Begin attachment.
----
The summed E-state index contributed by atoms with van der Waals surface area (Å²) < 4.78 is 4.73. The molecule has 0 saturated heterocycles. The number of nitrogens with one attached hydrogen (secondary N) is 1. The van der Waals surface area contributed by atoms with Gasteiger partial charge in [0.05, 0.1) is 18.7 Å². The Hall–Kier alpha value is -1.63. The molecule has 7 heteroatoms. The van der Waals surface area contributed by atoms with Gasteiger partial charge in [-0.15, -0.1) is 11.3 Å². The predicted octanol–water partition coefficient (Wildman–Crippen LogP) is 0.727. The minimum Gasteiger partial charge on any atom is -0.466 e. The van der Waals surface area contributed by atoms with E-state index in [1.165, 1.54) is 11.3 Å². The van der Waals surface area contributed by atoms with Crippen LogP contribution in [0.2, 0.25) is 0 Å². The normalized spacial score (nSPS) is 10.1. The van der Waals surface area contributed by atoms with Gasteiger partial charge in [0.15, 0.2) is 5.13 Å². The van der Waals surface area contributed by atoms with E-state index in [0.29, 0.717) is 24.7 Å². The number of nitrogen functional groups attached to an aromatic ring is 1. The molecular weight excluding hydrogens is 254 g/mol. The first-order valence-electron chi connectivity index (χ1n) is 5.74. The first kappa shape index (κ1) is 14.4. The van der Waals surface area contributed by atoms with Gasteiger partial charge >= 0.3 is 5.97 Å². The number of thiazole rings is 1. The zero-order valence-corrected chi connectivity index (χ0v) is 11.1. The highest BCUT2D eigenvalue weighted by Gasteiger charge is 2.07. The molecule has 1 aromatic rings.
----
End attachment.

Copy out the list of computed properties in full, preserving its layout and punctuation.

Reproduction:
The summed E-state index contributed by atoms with van der Waals surface area (Å²) < 4.78 is 4.73. The molecule has 0 saturated heterocycles. The number of nitrogens with one attached hydrogen (secondary N) is 1. The van der Waals surface area contributed by atoms with Gasteiger partial charge in [0.05, 0.1) is 18.7 Å². The Hall–Kier alpha value is -1.63. The molecule has 7 heteroatoms. The van der Waals surface area contributed by atoms with Gasteiger partial charge in [-0.15, -0.1) is 11.3 Å². The predicted octanol–water partition coefficient (Wildman–Crippen LogP) is 0.727. The minimum Gasteiger partial charge on any atom is -0.466 e. The van der Waals surface area contributed by atoms with E-state index in [1.165, 1.54) is 11.3 Å². The van der Waals surface area contributed by atoms with Crippen LogP contribution in [0.2, 0.25) is 0 Å². The normalized spacial score (nSPS) is 10.1. The van der Waals surface area contributed by atoms with Gasteiger partial charge in [0.15, 0.2) is 5.13 Å². The van der Waals surface area contributed by atoms with E-state index in [0.29, 0.717) is 24.7 Å². The number of nitrogen functional groups attached to an aromatic ring is 1. The molecular weight excluding hydrogens is 254 g/mol. The first-order valence-electron chi connectivity index (χ1n) is 5.74. The first kappa shape index (κ1) is 14.4. The van der Waals surface area contributed by atoms with Gasteiger partial charge >= 0.3 is 5.97 Å². The number of thiazole rings is 1. The zero-order valence-corrected chi connectivity index (χ0v) is 11.1. The highest BCUT2D eigenvalue weighted by Gasteiger charge is 2.07. The molecule has 1 aromatic rings.